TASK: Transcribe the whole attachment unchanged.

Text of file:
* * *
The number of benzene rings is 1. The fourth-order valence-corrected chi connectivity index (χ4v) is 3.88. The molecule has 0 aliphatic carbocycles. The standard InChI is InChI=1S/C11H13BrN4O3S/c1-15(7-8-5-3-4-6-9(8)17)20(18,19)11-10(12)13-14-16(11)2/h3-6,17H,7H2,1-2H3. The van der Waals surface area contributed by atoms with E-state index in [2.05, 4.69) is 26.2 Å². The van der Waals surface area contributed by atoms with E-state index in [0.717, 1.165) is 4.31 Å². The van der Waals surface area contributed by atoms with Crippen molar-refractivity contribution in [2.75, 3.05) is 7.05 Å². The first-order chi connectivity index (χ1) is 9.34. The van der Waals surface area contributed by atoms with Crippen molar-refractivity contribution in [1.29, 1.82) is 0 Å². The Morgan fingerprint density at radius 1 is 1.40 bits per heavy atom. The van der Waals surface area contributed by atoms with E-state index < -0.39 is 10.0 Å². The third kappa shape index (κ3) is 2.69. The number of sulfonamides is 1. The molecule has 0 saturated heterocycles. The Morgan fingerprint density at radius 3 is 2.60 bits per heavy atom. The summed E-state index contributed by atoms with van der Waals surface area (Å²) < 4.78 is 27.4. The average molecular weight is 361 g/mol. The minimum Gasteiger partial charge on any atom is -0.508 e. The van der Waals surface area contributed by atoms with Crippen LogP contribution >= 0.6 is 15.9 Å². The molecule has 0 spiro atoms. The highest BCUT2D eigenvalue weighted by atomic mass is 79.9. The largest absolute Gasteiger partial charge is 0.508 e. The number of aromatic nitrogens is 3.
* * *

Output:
The number of benzene rings is 1. The fourth-order valence-corrected chi connectivity index (χ4v) is 3.88. The molecule has 0 aliphatic carbocycles. The standard InChI is InChI=1S/C11H13BrN4O3S/c1-15(7-8-5-3-4-6-9(8)17)20(18,19)11-10(12)13-14-16(11)2/h3-6,17H,7H2,1-2H3. The van der Waals surface area contributed by atoms with E-state index in [2.05, 4.69) is 26.2 Å². The van der Waals surface area contributed by atoms with E-state index in [0.717, 1.165) is 4.31 Å². The van der Waals surface area contributed by atoms with Crippen molar-refractivity contribution in [2.75, 3.05) is 7.05 Å². The first-order chi connectivity index (χ1) is 9.34. The van der Waals surface area contributed by atoms with Crippen molar-refractivity contribution in [1.29, 1.82) is 0 Å². The Morgan fingerprint density at radius 1 is 1.40 bits per heavy atom. The van der Waals surface area contributed by atoms with E-state index < -0.39 is 10.0 Å². The third kappa shape index (κ3) is 2.69. The number of sulfonamides is 1. The molecule has 0 saturated heterocycles. The Morgan fingerprint density at radius 3 is 2.60 bits per heavy atom. The summed E-state index contributed by atoms with van der Waals surface area (Å²) < 4.78 is 27.4. The average molecular weight is 361 g/mol. The minimum Gasteiger partial charge on any atom is -0.508 e. The van der Waals surface area contributed by atoms with Crippen LogP contribution >= 0.6 is 15.9 Å². The molecule has 0 spiro atoms. The highest BCUT2D eigenvalue weighted by atomic mass is 79.9. The largest absolute Gasteiger partial charge is 0.508 e. The number of aromatic nitrogens is 3.